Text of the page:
Posted in Day Trip, Education, History, life, Travel

Have you met Dippy?

Meet Dippy the Diplodocus. He’s on tour around the UK having left the Natural History Museum in London for the first time since 1905. His show is on the road until 2020 and is next heading to Newcastle on 18th May, having just wrapped up a several month stint in Glasgow’s Kelvingrove Art Gallery and Museum.

Dippy is a beautiful big beastie who originally roamed the earth 150 million years ago, munching on leaves and hanging out with his dino friends. I can’t help but be reminded of The Land Before Time and Disney’s Dinosaur, so excuse me while I wipe away my tears.

If you are a paleo purist (ancient bones, not the diet) then maybe Dippy wasn’t your thing, he is a replica – plaster cast of the original Dippy in residence in Pittsburgh’s Carnegie Museum of Natural History. However, I don’t care, because it’s thanks to Andrew Carnegie, a Scottish-American industrialist and philanthropist, that we over here have a Dippy to look at! Carnegie financed the excavation of Dippy in Wyoming in 1899 and they later discovered it was a new species, thus named the
Diplodocus carnegii. As a favour to King Edward VII, Carnegie faithfully reproduced the bones of the original at the cost of $2000 back in 1902 and gifted them to the Natural History museum in London.

Most people know how much Kelvingrove means to me, it’s my hang out place when I can get there; where my interests in art, history and old buildings converges so for that to be the temporary home of Dippy’s Scottish visit, I couldn’t have asked for more. Picture it, me in all my 30 years turning up with my pater and the two of us nerding out worse than the kids swarming around.

Dippy is 70ft long, no wonder it’s hard to get him in one shot!

Even though the photos show other people as scale, it still doesn’t do justice to how massive Dippy actually is. He towered over the adults, nevermind the kids and weighs in at a hefty 20,000kg (alive, I’m sure).

Smile for the camera

I had to zoom in to get his wee face, and felt so small and insignificant. Really makes me wonder about people who deny the existence of dinosaurs – we might mostly be top of the food chain these days, but we’re all fairly tiny and annoying.

Colossus at rest

It was a great day out to visit Dippy and I can only hope that there have been countless children inspired by seeing him. I may have ended up at the merch shop and may have acquired a Dippy soft toy for a small fortune…

Kelvingrove is a free-entry museum and is open nearly all year-round from 10/11-5pm everyday. There are accessible entry points from both the Argyle Street and car park entrance. There are two cafés serving hot and cold drinks and light foods, the basement café serving meals as well. The basement features different installations and the two gift shops sell the permanent and temporary merchandise. There is artwork from Dalí and the Dutch Masters to the exhibits of Ancient Egypt and Scottish Wildlife, so there is definitely something for all to see.

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Posted in Books

Currently Reading – Flawed

So at the time of writing this I’m currently reading Flawed by Cecelia Ahern. I love her writing and her style. To be fair I haven’t read all of her stuff, but of what I have read, I’ve loved. The wit, the whimsy, the unbelievable – she makes it real, she makes you care. Now this is a slight departure from her usual stuff, it’s YA for starters and it’s the first in a series. I should warn you before you read any further, if you are sick to the back teeth of YA dystopian novels, then stop reading and await my next blog, if not then keep reading – but you have been warned!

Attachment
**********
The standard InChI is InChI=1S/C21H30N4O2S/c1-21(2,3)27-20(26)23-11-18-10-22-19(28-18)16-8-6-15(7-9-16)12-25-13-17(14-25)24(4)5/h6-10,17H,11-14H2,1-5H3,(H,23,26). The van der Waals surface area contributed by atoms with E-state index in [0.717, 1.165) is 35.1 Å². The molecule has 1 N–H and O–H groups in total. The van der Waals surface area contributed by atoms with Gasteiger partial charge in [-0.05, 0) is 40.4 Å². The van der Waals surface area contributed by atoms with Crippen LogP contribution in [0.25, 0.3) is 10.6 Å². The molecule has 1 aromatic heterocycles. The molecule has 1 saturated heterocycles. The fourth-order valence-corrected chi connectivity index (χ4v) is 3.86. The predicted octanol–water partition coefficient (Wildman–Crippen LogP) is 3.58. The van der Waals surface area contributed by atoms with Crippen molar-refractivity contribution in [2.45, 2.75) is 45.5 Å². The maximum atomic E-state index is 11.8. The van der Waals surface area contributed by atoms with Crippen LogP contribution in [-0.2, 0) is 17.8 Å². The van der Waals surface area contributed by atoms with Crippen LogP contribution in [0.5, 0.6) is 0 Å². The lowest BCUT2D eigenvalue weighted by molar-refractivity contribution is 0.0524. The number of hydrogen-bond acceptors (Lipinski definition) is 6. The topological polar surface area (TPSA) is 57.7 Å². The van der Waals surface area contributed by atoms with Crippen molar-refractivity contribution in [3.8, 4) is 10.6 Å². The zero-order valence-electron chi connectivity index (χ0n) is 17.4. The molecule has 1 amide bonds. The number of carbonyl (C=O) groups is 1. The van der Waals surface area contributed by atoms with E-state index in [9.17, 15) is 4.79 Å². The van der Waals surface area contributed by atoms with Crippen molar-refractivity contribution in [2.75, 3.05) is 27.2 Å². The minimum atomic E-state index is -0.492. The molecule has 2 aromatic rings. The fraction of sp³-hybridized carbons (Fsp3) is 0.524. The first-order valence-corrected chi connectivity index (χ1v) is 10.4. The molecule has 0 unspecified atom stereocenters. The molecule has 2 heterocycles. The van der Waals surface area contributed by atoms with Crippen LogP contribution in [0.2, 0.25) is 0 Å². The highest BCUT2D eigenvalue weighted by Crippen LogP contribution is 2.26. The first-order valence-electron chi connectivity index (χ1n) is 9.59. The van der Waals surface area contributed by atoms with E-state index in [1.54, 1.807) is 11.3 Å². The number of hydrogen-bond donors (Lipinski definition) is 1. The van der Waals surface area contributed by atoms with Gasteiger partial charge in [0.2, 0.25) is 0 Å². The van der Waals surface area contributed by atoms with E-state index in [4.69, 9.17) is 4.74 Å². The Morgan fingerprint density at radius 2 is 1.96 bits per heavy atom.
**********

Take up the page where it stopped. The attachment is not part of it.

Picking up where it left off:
I won’t give away spoilers but to say that at just over halfway through, I can already see the familiar triangle forming, the reluctant teen forced into a situation in which she must give up her desire to flee and instead learn to fight. Everything she took for granted is now gone, those she trusted are no longer trustworthy etc. But, I don’t even care! There is another different edge to this story, it’s not Hunger Games targeting the kids, it’s targeting everyone – a bit more Minority Report in its brand of justice. Effectively, there are a list of things a member of ordinary society must abide by, lest they be tried and condemned as Flawed, at which point they are branded with a perfect F… the irony isn’t lost on the narrator. Celestine is seventeen, and as annoying as most studious seventeen-year-olds are, more concerned with following the rules to a tee and her future life at uni than whether her world is fair and just for all. As she is annoying, this will allow for the greatest character development, she is falling fast and when she hits bottom, then I can feel sorry for her. Too many main characters start off as noble, likeable, honorable, selfless, etc, whereas Celestine is a proper teenager; bitchy, moody, out of her depth, and rightfully pissed off at her treatment.

I’m still trying to decipher the landscape, perhaps like most Ahern books it is set in Ireland or at least a fictional version, thus it already has a different taste than the deluge of American world dystopias. This book has been on my TBR pile for a while but I’m glad I’m cracking on with it, it’s fun and enjoyable! Who decided that there can only be one bestseller of each genre? Who decided that after Hunger Games, Maze Runner, and Divergent that the world had tired of YA dystopians? Because according to the sheer volume of such books that are being sold in print and on Kindle, it’s not coming from the readers!

luego,

e x